Orgy of Denials In Maina-gate -By Dele Agekameh

Filed under: National Issues |

Dele Agekameh

 

The travails of Abdulrasheed Maina, the embattled former head of the Presidential Task Force on Pension Reform under former President Goodluck Jonathan is still hot in the news. While the mystery surrounding his disappearance and reappearance continues to unravel, there is more confusion than there are clarifications.

The House of Representatives began an investigative hearing into the matter on Thursday, November 23, 2017, and we have since been treated to a rash of accusations and denials that leave no doubt that there is a toxic element to the Maina matter. One after the other, government officials and heads of agencies have distanced themselves from involvement in Maina’s re-appointment.

Documents that were made public through excellent journalistic diligence showing the paper trail of approvals and referrals leading to Maina’s re-emergence, have made the matter worse. This is because they have not only been denied by their apparent makers and originators, the denials have even gone as far as to include claims of forgery in their preparation and production. The entire issue is now taking the form of a mystery/thriller bestseller novel.

In a display of the lack of coordination between government agencies that this column has continually hammered on, Winifred Oyo-Ita, the head of service of the federal civil service; Abubakar Malami, the attorney general of the federation; and Abdulrahman Dambazau, the minister of interior, the seeming principal players, all washed their hands off responsibility. They are all claiming no knowledge of how Maina eventually re-emerged as a director in the Civil Service. Dambazau, on his own part, claimed no knowledge at all about even the prior correspondence and instead led the permanent secretary in his ministry, Abubakar Magaji, to the gauntlet.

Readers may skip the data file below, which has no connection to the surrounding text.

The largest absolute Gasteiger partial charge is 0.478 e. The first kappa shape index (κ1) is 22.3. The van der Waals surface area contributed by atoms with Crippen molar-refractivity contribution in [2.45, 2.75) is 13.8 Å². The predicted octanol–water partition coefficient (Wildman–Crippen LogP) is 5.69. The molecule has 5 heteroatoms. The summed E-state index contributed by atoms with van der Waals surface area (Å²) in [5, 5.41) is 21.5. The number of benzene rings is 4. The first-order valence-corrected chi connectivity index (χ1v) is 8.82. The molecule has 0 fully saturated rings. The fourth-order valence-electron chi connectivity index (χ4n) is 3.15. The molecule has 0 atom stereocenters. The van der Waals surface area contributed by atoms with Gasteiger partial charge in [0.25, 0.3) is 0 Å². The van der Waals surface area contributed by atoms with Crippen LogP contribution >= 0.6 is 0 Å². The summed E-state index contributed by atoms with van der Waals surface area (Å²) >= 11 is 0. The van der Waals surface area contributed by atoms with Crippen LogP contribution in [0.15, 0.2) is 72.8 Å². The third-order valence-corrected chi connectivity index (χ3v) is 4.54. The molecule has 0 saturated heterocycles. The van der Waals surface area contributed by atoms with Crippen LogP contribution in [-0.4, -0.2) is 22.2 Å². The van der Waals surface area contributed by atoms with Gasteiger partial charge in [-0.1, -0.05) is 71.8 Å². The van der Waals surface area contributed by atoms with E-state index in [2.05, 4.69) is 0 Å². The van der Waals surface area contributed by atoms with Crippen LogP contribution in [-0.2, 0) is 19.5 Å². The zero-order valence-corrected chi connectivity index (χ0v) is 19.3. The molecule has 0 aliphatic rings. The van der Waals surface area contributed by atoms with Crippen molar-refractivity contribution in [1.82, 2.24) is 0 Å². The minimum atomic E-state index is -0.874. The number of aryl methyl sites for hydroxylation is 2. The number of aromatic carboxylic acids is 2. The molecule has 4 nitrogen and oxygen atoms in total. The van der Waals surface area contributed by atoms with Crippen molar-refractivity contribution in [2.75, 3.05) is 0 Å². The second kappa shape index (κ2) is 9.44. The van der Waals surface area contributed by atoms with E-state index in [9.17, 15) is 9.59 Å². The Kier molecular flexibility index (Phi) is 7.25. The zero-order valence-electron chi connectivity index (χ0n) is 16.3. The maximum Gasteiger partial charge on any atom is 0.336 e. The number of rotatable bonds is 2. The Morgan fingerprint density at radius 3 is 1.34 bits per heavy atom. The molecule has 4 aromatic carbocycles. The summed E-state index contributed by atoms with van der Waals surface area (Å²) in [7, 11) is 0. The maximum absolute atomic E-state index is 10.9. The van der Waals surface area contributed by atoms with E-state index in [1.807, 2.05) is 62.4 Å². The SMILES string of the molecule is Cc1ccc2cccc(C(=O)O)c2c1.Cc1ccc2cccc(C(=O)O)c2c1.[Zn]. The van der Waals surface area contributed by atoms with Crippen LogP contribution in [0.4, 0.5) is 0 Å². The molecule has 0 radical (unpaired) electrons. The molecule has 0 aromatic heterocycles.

Magaji later emerged to be the sacrificial lamb in the festival of denials playing out before the House of Representatives. After an initial tussle with Oyo-Ita, Magaji seemed to accept responsibility for Maina’s appointment by admitting to an ‘administrative error’ that, at least, on the surface, cleared Oyo-Ita. His admission remains the only recorded hint at responsibility for the re-appointment.

Many questions remain, however. In the case of Malami, it does not appear that his ten-foot pole strategy will work. He is caught stark in the middle of the imbroglio. Tapes have surfaced showing Maina giving account of how he met with Malami outside the country. This does not help Malami’s picture of aloofness in the matter, as suggested by his convenient memory lapse while making his first statements.